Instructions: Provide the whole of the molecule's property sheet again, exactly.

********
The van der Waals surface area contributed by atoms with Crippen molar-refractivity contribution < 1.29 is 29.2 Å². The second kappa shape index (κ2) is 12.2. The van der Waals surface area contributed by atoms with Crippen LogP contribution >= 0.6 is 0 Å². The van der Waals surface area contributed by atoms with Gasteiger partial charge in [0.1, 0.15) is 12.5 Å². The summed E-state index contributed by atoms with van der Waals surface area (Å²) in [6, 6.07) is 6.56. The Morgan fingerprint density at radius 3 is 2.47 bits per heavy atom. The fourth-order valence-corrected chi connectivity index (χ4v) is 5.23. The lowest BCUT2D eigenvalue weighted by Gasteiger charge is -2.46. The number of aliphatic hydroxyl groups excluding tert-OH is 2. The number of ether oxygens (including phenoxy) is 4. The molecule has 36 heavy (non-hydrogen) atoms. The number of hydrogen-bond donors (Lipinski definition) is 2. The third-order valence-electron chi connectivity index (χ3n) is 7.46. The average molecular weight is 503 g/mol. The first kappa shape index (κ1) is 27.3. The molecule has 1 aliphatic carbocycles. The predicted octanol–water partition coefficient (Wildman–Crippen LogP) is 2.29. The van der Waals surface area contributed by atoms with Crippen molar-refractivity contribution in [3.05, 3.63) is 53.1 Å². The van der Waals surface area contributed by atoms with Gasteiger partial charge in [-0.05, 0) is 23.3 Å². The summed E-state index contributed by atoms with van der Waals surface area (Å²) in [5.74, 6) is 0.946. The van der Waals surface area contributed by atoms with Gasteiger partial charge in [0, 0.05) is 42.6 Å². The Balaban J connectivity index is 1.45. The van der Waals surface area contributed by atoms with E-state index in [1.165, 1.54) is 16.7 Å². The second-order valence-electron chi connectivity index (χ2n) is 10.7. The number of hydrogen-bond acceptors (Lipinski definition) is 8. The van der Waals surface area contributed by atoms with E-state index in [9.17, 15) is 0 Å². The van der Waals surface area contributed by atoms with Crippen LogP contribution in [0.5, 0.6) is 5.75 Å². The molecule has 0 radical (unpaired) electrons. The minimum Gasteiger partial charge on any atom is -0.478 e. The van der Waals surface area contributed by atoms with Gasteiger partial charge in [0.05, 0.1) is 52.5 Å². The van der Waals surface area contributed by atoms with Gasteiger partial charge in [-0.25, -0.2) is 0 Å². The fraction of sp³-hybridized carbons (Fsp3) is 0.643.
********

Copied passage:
The van der Waals surface area contributed by atoms with Crippen molar-refractivity contribution < 1.29 is 29.2 Å². The second kappa shape index (κ2) is 12.2. The van der Waals surface area contributed by atoms with Crippen LogP contribution >= 0.6 is 0 Å². The van der Waals surface area contributed by atoms with Gasteiger partial charge in [0.1, 0.15) is 12.5 Å². The summed E-state index contributed by atoms with van der Waals surface area (Å²) in [6, 6.07) is 6.56. The Morgan fingerprint density at radius 3 is 2.47 bits per heavy atom. The fourth-order valence-corrected chi connectivity index (χ4v) is 5.23. The lowest BCUT2D eigenvalue weighted by Gasteiger charge is -2.46. The number of aliphatic hydroxyl groups excluding tert-OH is 2. The number of ether oxygens (including phenoxy) is 4. The molecule has 36 heavy (non-hydrogen) atoms. The number of hydrogen-bond donors (Lipinski definition) is 2. The third-order valence-electron chi connectivity index (χ3n) is 7.46. The average molecular weight is 503 g/mol. The first kappa shape index (κ1) is 27.3. The molecule has 1 aliphatic carbocycles. The predicted octanol–water partition coefficient (Wildman–Crippen LogP) is 2.29. The van der Waals surface area contributed by atoms with Crippen molar-refractivity contribution in [3.05, 3.63) is 53.1 Å². The van der Waals surface area contributed by atoms with Gasteiger partial charge in [-0.05, 0) is 23.3 Å². The summed E-state index contributed by atoms with van der Waals surface area (Å²) in [5.74, 6) is 0.946. The van der Waals surface area contributed by atoms with Gasteiger partial charge in [0, 0.05) is 42.6 Å². The Balaban J connectivity index is 1.45. The van der Waals surface area contributed by atoms with E-state index in [1.165, 1.54) is 16.7 Å². The second-order valence-electron chi connectivity index (χ2n) is 10.7. The number of hydrogen-bond acceptors (Lipinski definition) is 8. The van der Waals surface area contributed by atoms with E-state index in [9.17, 15) is 0 Å². The van der Waals surface area contributed by atoms with Crippen LogP contribution in [0.5, 0.6) is 5.75 Å². The molecule has 0 radical (unpaired) electrons. The minimum Gasteiger partial charge on any atom is -0.478 e. The van der Waals surface area contributed by atoms with Gasteiger partial charge in [0.05, 0.1) is 52.5 Å². The van der Waals surface area contributed by atoms with Gasteiger partial charge in [-0.25, -0.2) is 0 Å². The fraction of sp³-hybridized carbons (Fsp3) is 0.643.